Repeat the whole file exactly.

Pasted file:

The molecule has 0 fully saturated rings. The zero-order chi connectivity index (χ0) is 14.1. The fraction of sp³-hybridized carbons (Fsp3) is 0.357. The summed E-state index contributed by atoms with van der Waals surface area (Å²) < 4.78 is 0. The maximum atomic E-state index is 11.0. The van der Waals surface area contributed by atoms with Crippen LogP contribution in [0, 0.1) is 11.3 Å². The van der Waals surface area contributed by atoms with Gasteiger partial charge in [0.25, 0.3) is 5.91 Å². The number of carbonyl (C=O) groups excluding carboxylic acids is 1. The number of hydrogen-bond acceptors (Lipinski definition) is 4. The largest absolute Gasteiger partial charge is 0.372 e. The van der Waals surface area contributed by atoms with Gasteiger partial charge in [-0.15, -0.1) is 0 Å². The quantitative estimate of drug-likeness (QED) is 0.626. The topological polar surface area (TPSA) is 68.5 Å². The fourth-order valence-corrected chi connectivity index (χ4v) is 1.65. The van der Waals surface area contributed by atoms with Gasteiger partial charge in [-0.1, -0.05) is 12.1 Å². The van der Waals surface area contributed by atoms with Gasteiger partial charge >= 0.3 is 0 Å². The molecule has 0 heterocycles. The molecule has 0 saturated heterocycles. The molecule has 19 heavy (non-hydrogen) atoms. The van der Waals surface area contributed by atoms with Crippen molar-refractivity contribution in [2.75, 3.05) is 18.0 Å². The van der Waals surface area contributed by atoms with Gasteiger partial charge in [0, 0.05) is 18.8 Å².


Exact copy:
The molecule has 0 fully saturated rings. The zero-order chi connectivity index (χ0) is 14.1. The fraction of sp³-hybridized carbons (Fsp3) is 0.357. The summed E-state index contributed by atoms with van der Waals surface area (Å²) < 4.78 is 0. The maximum atomic E-state index is 11.0. The van der Waals surface area contributed by atoms with Crippen LogP contribution in [0, 0.1) is 11.3 Å². The van der Waals surface area contributed by atoms with Gasteiger partial charge in [0.25, 0.3) is 5.91 Å². The number of carbonyl (C=O) groups excluding carboxylic acids is 1. The number of hydrogen-bond acceptors (Lipinski definition) is 4. The largest absolute Gasteiger partial charge is 0.372 e. The van der Waals surface area contributed by atoms with Gasteiger partial charge in [-0.15, -0.1) is 0 Å². The quantitative estimate of drug-likeness (QED) is 0.626. The topological polar surface area (TPSA) is 68.5 Å². The fourth-order valence-corrected chi connectivity index (χ4v) is 1.65. The van der Waals surface area contributed by atoms with Gasteiger partial charge in [-0.1, -0.05) is 12.1 Å². The van der Waals surface area contributed by atoms with Gasteiger partial charge >= 0.3 is 0 Å². The molecule has 0 heterocycles. The molecule has 0 saturated heterocycles. The molecule has 19 heavy (non-hydrogen) atoms. The van der Waals surface area contributed by atoms with Crippen molar-refractivity contribution in [2.75, 3.05) is 18.0 Å². The van der Waals surface area contributed by atoms with Gasteiger partial charge in [0, 0.05) is 18.8 Å².